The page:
On 24 April 2013 the collapse of an unremarkable eight-story factory building in Rana Plaza, Bangladesh, killed 1,134 workers and injured in excess of 2,000. It was one of the most prominent events of that year, and the worst industrial disaster in the history of the garment industry.
The dead were almost all poorly paid textile workers, mostly women, who had been ordered to return to work in the concrete building the day after deep cracks were discovered scored into its walls, or face unemployment. Trampled and made destitute through centuries of institutional and structural injustices, what choice did they have?
Jeremy Seabrook’s The Song of the Shirt is an elegy to the garment workers whose lives we so readily swap for throwaway sweatshirts and cheap tops. Reading it, you get the sense of the roots of Bangladeshi culture and the events that have culminated in the creation of the modern Bangladesh; history, folklore and experience all have a voice in this condemning narrative. The author graphically paints the immiserate state of Dhaka’s stifling factories and then easily plucks us from temporality to be dropped 300 years into the past to witness the city’s brutal colonial policies.
The moral message is tightly stitched into the fabric of this book, which is at once a fascinating and deeply sobering portrayal of ‘the rags of humanity’.
Seabrook compares the lives of Bangladeshi workers with those of garment workers in Lancashire, England 200 years ago. The two are sides of the same coin, only where Lancashire’s labour settlements dispelled as the UK’s textile industry declined, leaving the workers to cling on to the ‘global market’ – an arrangement that robbed them of any cultural attachment, save ‘that which emanates from the market itself’ – Bangladesh stepped forward as one of the world’s major clothes exporters. But its labourers are under no illusion; they know that their employ is only temporary and that, when it ends, their rural homecoming would be ‘to landless exile, a situation of a different order from their ready assimilation into the rural economy of two centuries ago’. There will be no shortage of poor people to take their place.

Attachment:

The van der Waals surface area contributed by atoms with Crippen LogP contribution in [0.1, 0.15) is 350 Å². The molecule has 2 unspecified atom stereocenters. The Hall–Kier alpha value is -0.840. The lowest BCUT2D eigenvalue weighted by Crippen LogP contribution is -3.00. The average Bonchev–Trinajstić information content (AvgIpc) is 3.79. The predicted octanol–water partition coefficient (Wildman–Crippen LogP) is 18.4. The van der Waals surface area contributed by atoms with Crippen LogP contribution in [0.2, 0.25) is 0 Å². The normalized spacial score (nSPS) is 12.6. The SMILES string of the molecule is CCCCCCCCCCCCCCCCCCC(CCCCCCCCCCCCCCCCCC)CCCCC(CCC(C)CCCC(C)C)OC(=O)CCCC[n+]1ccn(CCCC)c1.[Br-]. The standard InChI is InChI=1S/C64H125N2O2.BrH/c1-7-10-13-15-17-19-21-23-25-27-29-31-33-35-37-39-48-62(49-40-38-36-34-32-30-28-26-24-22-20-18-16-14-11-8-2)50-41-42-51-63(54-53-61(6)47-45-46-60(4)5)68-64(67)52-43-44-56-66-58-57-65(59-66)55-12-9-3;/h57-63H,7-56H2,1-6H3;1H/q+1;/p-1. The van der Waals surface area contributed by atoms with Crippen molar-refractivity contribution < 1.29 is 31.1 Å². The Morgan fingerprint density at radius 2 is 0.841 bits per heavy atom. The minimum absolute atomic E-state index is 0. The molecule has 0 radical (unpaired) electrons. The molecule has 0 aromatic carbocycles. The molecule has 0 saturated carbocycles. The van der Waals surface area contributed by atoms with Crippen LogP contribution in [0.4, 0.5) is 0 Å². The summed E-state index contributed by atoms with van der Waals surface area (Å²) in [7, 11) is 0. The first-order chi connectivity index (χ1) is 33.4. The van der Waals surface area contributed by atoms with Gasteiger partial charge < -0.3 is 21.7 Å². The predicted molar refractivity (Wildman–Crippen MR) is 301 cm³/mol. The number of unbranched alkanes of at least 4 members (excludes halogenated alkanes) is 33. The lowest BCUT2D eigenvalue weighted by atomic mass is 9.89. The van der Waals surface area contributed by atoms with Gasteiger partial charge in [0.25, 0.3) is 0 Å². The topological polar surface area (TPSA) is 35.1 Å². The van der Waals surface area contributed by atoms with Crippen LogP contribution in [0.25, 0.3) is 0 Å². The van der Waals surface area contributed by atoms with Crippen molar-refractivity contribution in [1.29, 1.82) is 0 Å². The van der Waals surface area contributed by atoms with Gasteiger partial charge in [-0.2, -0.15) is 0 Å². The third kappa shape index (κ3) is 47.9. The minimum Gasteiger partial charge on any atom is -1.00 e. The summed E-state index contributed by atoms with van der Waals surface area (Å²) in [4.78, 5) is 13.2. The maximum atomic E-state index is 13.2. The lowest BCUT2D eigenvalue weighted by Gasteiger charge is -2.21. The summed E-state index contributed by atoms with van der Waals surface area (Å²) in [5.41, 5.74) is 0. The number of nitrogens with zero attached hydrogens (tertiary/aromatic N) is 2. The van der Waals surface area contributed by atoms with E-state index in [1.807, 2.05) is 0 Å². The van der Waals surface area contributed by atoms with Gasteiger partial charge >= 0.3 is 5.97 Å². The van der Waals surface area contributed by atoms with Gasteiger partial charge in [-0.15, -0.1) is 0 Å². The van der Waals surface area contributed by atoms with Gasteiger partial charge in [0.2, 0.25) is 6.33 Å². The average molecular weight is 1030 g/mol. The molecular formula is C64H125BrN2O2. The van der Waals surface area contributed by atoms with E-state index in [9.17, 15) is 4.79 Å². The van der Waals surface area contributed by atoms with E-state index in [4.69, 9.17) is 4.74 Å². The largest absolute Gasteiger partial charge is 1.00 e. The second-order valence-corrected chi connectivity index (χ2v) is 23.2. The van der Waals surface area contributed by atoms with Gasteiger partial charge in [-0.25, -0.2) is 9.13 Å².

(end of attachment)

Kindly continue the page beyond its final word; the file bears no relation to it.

Bangladesh’s garment industry
The garment industry employs in the region of four million people in Bangladesh today. Through the parallels drawn across time and geography, linking Asia’s impoverished people with those of Europe, Seabrook makes insightful analyses of migration, industrialisation and culture.
Seabrook is intimately familiar with this part of the world and leads his narrative seamlessly through green fields and villages, over water into cities and slums.
He interviews scholars and bright-eyed youths, the poverty stricken and those who are fighting for change. Then out from the shadows he pulls factory accident after factory accident until he’s woven a devastating tapestry that spans centuries – one that was spun in relative privacy without the constant presence of our ‘insomniac global media’. Seabrook is entirely conscious of the history that went into producing today’s Bangladesh and tells with poetic finesse the treacherous past that props up the world’s capitalism.
‘Urbanization without industry makes of Barisal only a kind of holding centre, a refugee camp, from where people will expect to move on to the factories of Dhaka or Chittagong,’ writes Seabrook. ‘It is far from how the new inhabitants of the raw industrial towns of Britain saw their migration into the urban centres … there are conspicuous similarities in the crush of humanity besieging Dhaka, and the one-way migration of the people of Britain into the miserable tenements and back-to-back houses of the industrial revolution.’
Rana Plaza is a disaster that stands out in personal memory as some outraged, moral corner of our being recognises the injustices that, over centuries, have led to so much destruction – but the global media has moved on. Donations were made to the families of those who died and several dozen factories have been closed down, but the Rana Plaza reforms have not touched two-fifths of the country’s factories.
Less than a year passed before another factory collapsed, killing 18 people. The garment workers of Bangladesh continue to earn some of the lowest wages in the world.
This review was originally published in Global: the international briefing magazine. The Song of the Shirt: The High Price of Cheap Garments, from Blackburn to Bangladesh was published by C Hurst & Co in 2015, ISBN 978-1849045223. I received this book in exchange for a fair book review.